A study on the fetuses of pregnant rhesus macaque monkeys has shown that exposure to the chemical bisphenol A, or BPA, led to changes in their lungs that increased the potential for developing asthma.
The study, conducted at the National Primate Research Center at UC Davis, is part of a larger study designed to look at how BPA affects the endocrine system of macaques.
The results of the lung research – considered the first of its kind – adds another layer to the ongoing debate on the effects of BPA, which is found in many products, including on the inside of cans, in plastic bottles, on cash register receipts, and in older plastic baby bottles.
The chemical has been widely studied. Many studies have found a link between BPA and effects on hormonal systems and fetal development.
The results of past studies led many manufacturers to voluntarily remove plastic containing BPA from baby bottles and toddler sippy cups. In 2013, California banned the manufacture and sale of all bottles and cups that contain detectable levels of BPA. The chemical industry has argued that the chemical is safe at the levels humans are exposed to daily.
The UC Davis research on the monkeys offers a compelling and deeper window into the effects of BPA, since most of the lung research done to date on the chemical has been conducted on rodents, said Laura Van Winkle, a toxicologist at UC Davis and lead researcher of the study.
Moreover, the study is seen as important because the fetal development of macaques mirrors that of humans.
"This is the first study to show a cellular and functional change in the lungs of animals exposed to BPA during the third trimester – a critical window of development," Van Winkle said.
Female macaques between 6 and 13 years of age were used in the study. After mating and conception, the macaques received an implant that gave them dosages of BPA to equal the level of BPA found in human blood, Van Winkle said.
"Our model faithfully replicates what is known for human exposure levels, and this is an environmentally relevant level," said Van Winkle. "Also, we did a constant exposure because human studies have shown people have nearly constant levels in their blood."
Fifteen macaques were used in the study; six were dosed with BPA, and the others were in a control group. Tissue samples were collected from their fetuses after they were removed by cesarean section and put down. Tissues from the fetuses of macaques exposed to BPA showed genetic signs that would lead to an acceleration in the development of mucus-secretion cells in lung airways.
"Those cells are important for normal cell function, but too many of those cells have been correlated with airway diseases," Van Winkle said.
Prenatal exposure to BPA disturbs the course of development, Van Winkle said.
The link between BPA and asthma is no small matter for the Central Valley, where asthma rates are higher than anywhere else in California.
"This is a significant study," said Sanjay Jhawar, a professor of pediatric medicine at UC Davis Health System who specializes in childhood asthma.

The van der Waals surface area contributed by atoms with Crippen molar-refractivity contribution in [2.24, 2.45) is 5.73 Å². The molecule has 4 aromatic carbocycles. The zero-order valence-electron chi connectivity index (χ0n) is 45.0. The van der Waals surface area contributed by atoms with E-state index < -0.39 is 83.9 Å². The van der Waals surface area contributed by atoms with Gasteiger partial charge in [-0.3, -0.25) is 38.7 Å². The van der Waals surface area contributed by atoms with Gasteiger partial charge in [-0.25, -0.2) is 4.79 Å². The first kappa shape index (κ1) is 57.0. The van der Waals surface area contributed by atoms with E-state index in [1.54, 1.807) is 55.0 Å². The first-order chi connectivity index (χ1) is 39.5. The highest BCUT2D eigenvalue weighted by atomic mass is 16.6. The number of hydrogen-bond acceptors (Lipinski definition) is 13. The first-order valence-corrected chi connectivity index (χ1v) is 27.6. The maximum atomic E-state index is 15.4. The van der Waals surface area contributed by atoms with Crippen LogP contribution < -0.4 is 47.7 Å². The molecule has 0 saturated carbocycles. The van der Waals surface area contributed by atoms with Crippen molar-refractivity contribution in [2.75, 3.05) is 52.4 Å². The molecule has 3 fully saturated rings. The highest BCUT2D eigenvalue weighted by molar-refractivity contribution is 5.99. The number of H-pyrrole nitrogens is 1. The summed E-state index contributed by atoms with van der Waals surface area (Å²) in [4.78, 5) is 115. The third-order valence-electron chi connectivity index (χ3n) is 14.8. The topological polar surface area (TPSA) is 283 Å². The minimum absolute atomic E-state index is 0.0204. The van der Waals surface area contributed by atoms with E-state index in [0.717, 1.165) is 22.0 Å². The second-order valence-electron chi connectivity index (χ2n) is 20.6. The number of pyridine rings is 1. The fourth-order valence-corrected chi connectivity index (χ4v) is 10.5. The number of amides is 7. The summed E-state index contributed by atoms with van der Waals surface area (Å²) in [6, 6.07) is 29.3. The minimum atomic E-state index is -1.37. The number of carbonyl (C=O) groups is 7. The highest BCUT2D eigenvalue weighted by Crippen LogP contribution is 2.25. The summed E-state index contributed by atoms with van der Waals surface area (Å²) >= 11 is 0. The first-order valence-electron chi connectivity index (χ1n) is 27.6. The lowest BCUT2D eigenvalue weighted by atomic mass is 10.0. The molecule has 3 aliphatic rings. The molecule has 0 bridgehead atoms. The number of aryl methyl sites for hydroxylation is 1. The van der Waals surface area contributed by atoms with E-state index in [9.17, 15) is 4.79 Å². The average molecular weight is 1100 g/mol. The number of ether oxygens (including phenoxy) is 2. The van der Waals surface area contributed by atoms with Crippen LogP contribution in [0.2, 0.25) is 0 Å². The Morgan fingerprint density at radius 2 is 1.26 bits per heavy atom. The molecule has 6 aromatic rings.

"There is a high rate of asthma in the Central Valley, because of the high number of allergens here," Jhawar said. "So this is a good study from various clinical points of view."
"Some of the significant respiratory symptoms that happen in neonates and infants are related to secretions, and exposure to BPA might have a role to play, which as yet has not been proven in human beings," Jhawar said.
Each year, there are roughly 189,700 new cases of asthma diagnosed in California, according to state data. Asthma diagnoses are rising in the state and the nation.
In Sacramento County, 12.7 percent of children have lifetime asthma – below the statewide average of 14.2 percent – according to the 2009 California Health Interview Survey. That number has risen from 9.1 percent in 2007.
But the 2009 survey found that many Central Valley counties have much higher rates than the state average, such as Yuba at 23.9 percent, Colusa at 23.7 percent and Fresno at 19.2 percent.
"The BPA field has been getting more and more interesting because all of these studies suggest a lot of different fetal effects," said Patricia Hunt, a professor of reproductive biology at Washington State University, and a co-investigator of the larger macaque study.
"What was found with the lung is very interesting because this had never been reported," she said. "While there is a lot of information on reproduction and the development of the brain, there's just really not anything known about the lung."
The lung study piggybacks off a larger study on the effects of BPA on macaque fetuses.
That study found that BPA had adverse effects elsewhere – most significantly on ovary development. The ovary study found that exposure to BPA disrupted the development of the ovaries – a significant finding because ovarian development occurs prenatally and the number of eggs a female will have later in life is established at birth, Van Winkle said.
Like the study on lung tissue development, the ovary study is seen as significant because the effects are indicative of how BPA may affect human fetuses.
"We have analyzed the results from these various studies, and we now know that some animals have certain tissues affected more than others," said Catherine VandeVoort, a professor of obstetrics and gynecology at the Primate Research Center and leader of the ovary study.
"Some animals had greater effects in the ovary or mammary gland, while a different set of animals showed greater effects in the brain or lung," VandeVoort said. "All animals were affected by BPA, but there were individual differences in what tissues were most affected."
Call The Bee's Edward Ortiz, (916) 321-1071. Follow him on Twitter @edwardortiz.